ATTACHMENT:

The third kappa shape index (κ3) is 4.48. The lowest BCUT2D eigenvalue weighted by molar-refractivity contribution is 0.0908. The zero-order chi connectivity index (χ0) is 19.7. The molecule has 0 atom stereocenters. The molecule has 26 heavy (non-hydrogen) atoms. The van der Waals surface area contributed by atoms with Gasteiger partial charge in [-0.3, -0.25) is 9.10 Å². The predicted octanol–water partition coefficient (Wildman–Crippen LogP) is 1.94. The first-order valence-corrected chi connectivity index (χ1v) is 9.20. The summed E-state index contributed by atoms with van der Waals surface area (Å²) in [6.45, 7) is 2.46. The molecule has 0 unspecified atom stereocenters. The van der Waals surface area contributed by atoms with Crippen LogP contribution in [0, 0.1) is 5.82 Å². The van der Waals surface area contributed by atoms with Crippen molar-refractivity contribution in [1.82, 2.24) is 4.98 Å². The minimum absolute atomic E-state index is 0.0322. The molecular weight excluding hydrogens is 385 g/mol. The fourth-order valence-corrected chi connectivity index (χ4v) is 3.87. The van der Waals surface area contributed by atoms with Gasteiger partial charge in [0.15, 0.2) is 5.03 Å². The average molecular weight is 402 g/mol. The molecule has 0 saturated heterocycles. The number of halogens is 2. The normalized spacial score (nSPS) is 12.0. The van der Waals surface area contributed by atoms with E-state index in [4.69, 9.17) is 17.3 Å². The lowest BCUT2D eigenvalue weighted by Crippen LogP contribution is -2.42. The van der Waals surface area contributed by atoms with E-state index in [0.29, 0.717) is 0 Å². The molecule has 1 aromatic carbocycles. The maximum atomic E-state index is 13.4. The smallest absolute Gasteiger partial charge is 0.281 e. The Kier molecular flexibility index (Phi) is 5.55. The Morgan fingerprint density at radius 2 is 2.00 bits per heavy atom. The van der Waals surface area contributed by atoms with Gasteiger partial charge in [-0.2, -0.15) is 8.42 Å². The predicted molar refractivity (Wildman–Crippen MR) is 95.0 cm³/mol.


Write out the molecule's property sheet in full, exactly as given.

The third kappa shape index (κ3) is 4.48. The lowest BCUT2D eigenvalue weighted by molar-refractivity contribution is 0.0908. The zero-order chi connectivity index (χ0) is 19.7. The molecule has 0 atom stereocenters. The molecule has 26 heavy (non-hydrogen) atoms. The van der Waals surface area contributed by atoms with Gasteiger partial charge in [-0.3, -0.25) is 9.10 Å². The predicted octanol–water partition coefficient (Wildman–Crippen LogP) is 1.94. The first-order valence-corrected chi connectivity index (χ1v) is 9.20. The summed E-state index contributed by atoms with van der Waals surface area (Å²) in [6.45, 7) is 2.46. The molecule has 0 unspecified atom stereocenters. The van der Waals surface area contributed by atoms with Crippen LogP contribution in [0, 0.1) is 5.82 Å². The van der Waals surface area contributed by atoms with Crippen molar-refractivity contribution in [1.82, 2.24) is 4.98 Å². The minimum absolute atomic E-state index is 0.0322. The molecular weight excluding hydrogens is 385 g/mol. The fourth-order valence-corrected chi connectivity index (χ4v) is 3.87. The van der Waals surface area contributed by atoms with Gasteiger partial charge in [0.15, 0.2) is 5.03 Å². The average molecular weight is 402 g/mol. The molecule has 0 saturated heterocycles. The number of halogens is 2. The normalized spacial score (nSPS) is 12.0. The van der Waals surface area contributed by atoms with E-state index in [4.69, 9.17) is 17.3 Å². The lowest BCUT2D eigenvalue weighted by Crippen LogP contribution is -2.42. The van der Waals surface area contributed by atoms with E-state index in [0.29, 0.717) is 0 Å². The molecule has 1 aromatic carbocycles. The maximum atomic E-state index is 13.4. The smallest absolute Gasteiger partial charge is 0.281 e. The Kier molecular flexibility index (Phi) is 5.55. The Morgan fingerprint density at radius 2 is 2.00 bits per heavy atom. The van der Waals surface area contributed by atoms with Gasteiger partial charge in [-0.2, -0.15) is 8.42 Å². The predicted molar refractivity (Wildman–Crippen MR) is 95.0 cm³/mol.